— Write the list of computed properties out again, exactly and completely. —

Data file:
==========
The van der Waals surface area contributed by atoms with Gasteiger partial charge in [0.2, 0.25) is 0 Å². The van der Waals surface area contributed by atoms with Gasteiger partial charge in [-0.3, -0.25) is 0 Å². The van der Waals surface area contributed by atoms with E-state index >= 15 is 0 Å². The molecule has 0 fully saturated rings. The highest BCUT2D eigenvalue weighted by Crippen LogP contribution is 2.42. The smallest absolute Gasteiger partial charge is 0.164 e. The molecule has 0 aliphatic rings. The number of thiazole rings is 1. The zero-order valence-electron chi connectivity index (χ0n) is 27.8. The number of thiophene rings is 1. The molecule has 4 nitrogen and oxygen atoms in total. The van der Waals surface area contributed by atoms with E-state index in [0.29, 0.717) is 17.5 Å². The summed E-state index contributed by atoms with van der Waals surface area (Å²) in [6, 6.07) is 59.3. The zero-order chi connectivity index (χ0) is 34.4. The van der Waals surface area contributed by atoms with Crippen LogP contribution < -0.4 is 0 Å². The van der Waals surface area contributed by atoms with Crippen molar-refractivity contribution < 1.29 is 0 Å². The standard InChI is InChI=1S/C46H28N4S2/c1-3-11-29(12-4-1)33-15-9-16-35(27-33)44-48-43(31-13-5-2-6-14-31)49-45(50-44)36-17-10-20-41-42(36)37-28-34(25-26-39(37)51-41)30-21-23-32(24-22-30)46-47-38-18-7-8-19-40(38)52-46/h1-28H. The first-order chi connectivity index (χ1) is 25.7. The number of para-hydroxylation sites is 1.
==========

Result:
The van der Waals surface area contributed by atoms with Gasteiger partial charge in [0.2, 0.25) is 0 Å². The van der Waals surface area contributed by atoms with Gasteiger partial charge in [-0.3, -0.25) is 0 Å². The van der Waals surface area contributed by atoms with E-state index >= 15 is 0 Å². The molecule has 0 fully saturated rings. The highest BCUT2D eigenvalue weighted by Crippen LogP contribution is 2.42. The smallest absolute Gasteiger partial charge is 0.164 e. The molecule has 0 aliphatic rings. The number of thiazole rings is 1. The zero-order valence-electron chi connectivity index (χ0n) is 27.8. The number of thiophene rings is 1. The molecule has 4 nitrogen and oxygen atoms in total. The van der Waals surface area contributed by atoms with E-state index in [0.29, 0.717) is 17.5 Å². The summed E-state index contributed by atoms with van der Waals surface area (Å²) in [6, 6.07) is 59.3. The zero-order chi connectivity index (χ0) is 34.4. The van der Waals surface area contributed by atoms with Crippen LogP contribution < -0.4 is 0 Å². The van der Waals surface area contributed by atoms with Crippen molar-refractivity contribution < 1.29 is 0 Å². The standard InChI is InChI=1S/C46H28N4S2/c1-3-11-29(12-4-1)33-15-9-16-35(27-33)44-48-43(31-13-5-2-6-14-31)49-45(50-44)36-17-10-20-41-42(36)37-28-34(25-26-39(37)51-41)30-21-23-32(24-22-30)46-47-38-18-7-8-19-40(38)52-46/h1-28H. The first-order chi connectivity index (χ1) is 25.7. The number of para-hydroxylation sites is 1.